Science Fair Project Encyclopedia
A Svedberg (symbol S, sometimes Sv) is a non-SI physical unit used in ultracentrifugation. It is named after the Swedish physicist and chemist Theodor Svedberg (1884-1971), winner of the Nobel prize in chemistry in 1926 for his work in the chemistry of colloids and his invention of the ultracentrifuge.
The sedimentation rate or co-efficient of a particle or macromolecule is computed by dividing the constant speed of sedimentation (in m/s) into the acceleration applied (in m/s2). The speed is constant because the acceleration applied by the ultracentrifuge (measuring typically in the millions of gravities) is cancelled by the viscous resistance of the medium (normally water) through which the particle is moving. The result has the dimensions of a unit of time and is expressed in svedbergs. One svedberg is defined as exactly 10-13s.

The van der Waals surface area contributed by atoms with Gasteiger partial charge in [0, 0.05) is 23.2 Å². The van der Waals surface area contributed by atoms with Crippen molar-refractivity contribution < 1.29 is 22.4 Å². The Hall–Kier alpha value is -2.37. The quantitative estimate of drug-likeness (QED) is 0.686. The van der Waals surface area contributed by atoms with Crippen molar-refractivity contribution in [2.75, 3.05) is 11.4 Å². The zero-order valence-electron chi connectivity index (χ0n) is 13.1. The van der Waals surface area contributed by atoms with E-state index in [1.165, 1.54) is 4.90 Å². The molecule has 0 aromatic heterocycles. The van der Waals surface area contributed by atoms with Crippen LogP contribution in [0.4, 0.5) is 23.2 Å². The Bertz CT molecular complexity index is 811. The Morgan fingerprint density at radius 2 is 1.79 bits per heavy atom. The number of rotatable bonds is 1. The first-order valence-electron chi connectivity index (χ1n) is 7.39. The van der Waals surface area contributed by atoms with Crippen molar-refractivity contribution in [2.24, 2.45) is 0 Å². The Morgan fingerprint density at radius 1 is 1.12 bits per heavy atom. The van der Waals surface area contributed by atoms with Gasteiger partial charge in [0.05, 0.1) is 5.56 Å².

The svedberg is not additive: a particle formed of two 5 S particles will not have a sedimentation co-efficient of 10 S.
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